Relationships and Sex Education and Health Education (RSHE) Information
From September 2020, Relationships and Sex Education (RSE) will become statutory in all secondary schools in England. As part of our work to ensure that we are meeting this requirement, we would like to give you some information about what exactly we are expected to deliver to our pupils. We are thankful to our stakeholders that took the opportunity to take part in the consultation process and we are currently reviewing your responses.
In preparation for statutory changes to the curriculum of Relationships, Sex and Health Education (RSHE) in September 2020, we have drafted a new policy, please see below.
The legislation makes it clear that all schools should approach RSE in a faith sensitive and inclusive way, seeking to explain fairly the tenets and varying interpretations of religious communities on matters of sex and relationships and teach these viewpoints with respect. The deadline for consultation was the 15 July, we are now currently reviewing the parent and student responses and we will provide all stakeholders with a summary of results and any changes to the policy that are made. We will use your feedback to inform our way forward, ready to start the new academic year in September 2020.
We understand our very diverse community here at NGA and want our RSHE to represent a range of faith perspectives. We are using the document ‘Faith and Relationships’ produced by Nottingham City Council and the Nottingham Standing Advisory Council on Religious Education (SACRE) to support teachers to share a range of faith views on different topics in addition to the law. ‘Faith and Relationships’ was created by representatives from local faith groups, including from the Karimia Institute, Hinduism Education Services and Nottingham Sevadaar (click here).
What is changing?
From 2020, the following subjects will become compulsory in applicable schools in England:
- Relationship and Sex Education in secondary schools
- Health Education in state funded secondary schools
These subjects will support all young people to be happy, healthy and safe, equipping them for life as an adult in British society.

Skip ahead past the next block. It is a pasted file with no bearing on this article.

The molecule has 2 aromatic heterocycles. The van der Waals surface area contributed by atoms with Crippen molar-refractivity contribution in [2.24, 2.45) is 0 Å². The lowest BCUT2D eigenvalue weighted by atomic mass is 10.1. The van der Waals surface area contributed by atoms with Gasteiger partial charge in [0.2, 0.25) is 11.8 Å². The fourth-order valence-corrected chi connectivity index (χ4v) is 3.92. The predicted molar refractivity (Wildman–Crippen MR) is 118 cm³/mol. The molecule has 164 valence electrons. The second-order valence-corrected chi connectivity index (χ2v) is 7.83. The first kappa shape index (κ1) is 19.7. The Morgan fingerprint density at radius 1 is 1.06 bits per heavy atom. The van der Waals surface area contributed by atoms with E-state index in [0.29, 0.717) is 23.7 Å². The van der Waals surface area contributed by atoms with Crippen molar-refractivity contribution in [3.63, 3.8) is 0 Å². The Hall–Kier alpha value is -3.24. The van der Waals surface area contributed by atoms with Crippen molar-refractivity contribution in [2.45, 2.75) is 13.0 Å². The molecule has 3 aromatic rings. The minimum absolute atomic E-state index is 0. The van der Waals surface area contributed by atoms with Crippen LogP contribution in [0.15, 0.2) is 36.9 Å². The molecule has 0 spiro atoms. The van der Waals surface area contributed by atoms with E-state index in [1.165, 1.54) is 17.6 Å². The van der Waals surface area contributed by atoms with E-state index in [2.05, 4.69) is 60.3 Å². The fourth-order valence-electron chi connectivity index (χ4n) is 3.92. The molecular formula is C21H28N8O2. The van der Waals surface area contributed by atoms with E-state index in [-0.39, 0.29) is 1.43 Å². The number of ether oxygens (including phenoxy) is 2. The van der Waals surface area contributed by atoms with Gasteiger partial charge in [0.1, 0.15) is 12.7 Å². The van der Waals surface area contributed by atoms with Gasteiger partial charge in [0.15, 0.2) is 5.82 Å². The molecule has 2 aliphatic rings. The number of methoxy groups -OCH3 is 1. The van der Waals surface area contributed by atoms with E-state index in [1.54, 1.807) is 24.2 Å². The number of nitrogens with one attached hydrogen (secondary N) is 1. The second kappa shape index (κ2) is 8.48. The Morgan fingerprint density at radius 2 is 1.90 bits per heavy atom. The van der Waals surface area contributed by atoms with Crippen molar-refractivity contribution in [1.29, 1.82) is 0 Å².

Some parts of the new curriculum, as with the current curriculum, are compulsory. These are part of the national curriculum for science.
This is set out in the Department for Education's (DfE) guidance, which will replace the current SRE guidance.
Why is it changing?
The DfE included in their Impact Assessment report on RSE (2019) that incorporating RSE as part of the compulsory curriculum has a great number of benefits for the students.
On the one hand, young people will have more information available to them, which will enable them to make informed choices. The new changes will mean that young people will be able to access an RSE provision that is “planned, age-appropriate and developmental” (DfE, 2019) regardless of the school they attend.
There is evidence in research that suggests that Relationships and Sex Education can help students make informed decisions to keep themselves safe when it comes to recognising sexual abuse or using contraception and it can potentially result in delaying the age of first intercourse (DfE, 2019).
You can see this evidence on the following graph created by the Sex Education Forum which analyses the results of the latest Natsal survey:
For more information on this, you can visit:
Changes to the right to withdraw:
Parents/carers will have the right to withdraw their child from part or all of the sex education delivered as part of RSE. When the new requirements come into place, parents/carers can do this until 3 terms before their child turns 16. After that, it will be the child's decision. Currently, the SRE guidance does not set any age limit for withdrawing a child from sex education.
Parents cannot withdraw their child from the Relationships or Health education part of RSHE nor from the sex education elements of the Science curriculum.
If a pupil is withdrawn, it will be the Academy’s responsibility to ensure they receive appropriate, purposeful education during the withdrawal period.
Below there is an opportunity to read our PSHE Policy (with the changes to RSHE in) and a link to the Withdrawal Form.
PSHE Revised Policy
To know more:
To read more about the Government’s expectations on this matter, please click the following link: https://assets.publishing.service.gov.uk/government/uploads/system/uploads/attachment_data/file/812594/RSE_secondary_schools_guide_for_parents.pdf
Finally, if you want to have access to the Government’s guide on Relationships (and sex) education and health education (updated statutory guidance and consultation outcomes), DfE, February 2019 please click the following link: https://www.gov.uk/government/publications/relationships-education-relationships-and-sex-education-rse-and-health-education
Frequently asked questions:
Throughout the Government’s engagement and development process of this new RSE curriculum, a number of wide-ranging concerns have been heard. To support you with understanding this change in your child’s education, you can access some of the frequently asked questions that help address misconceptions on this matter on the webpages below:
We want to take this opportunity to thank you for your contribution. We are going to continue to reach out to parents. Therefore, if you would like to be a part of reviewing our RSHE curriculum further and developing it throughout the year, then please share your interest and email Mrs Turner-Ramadan on firstname.lastname@example.org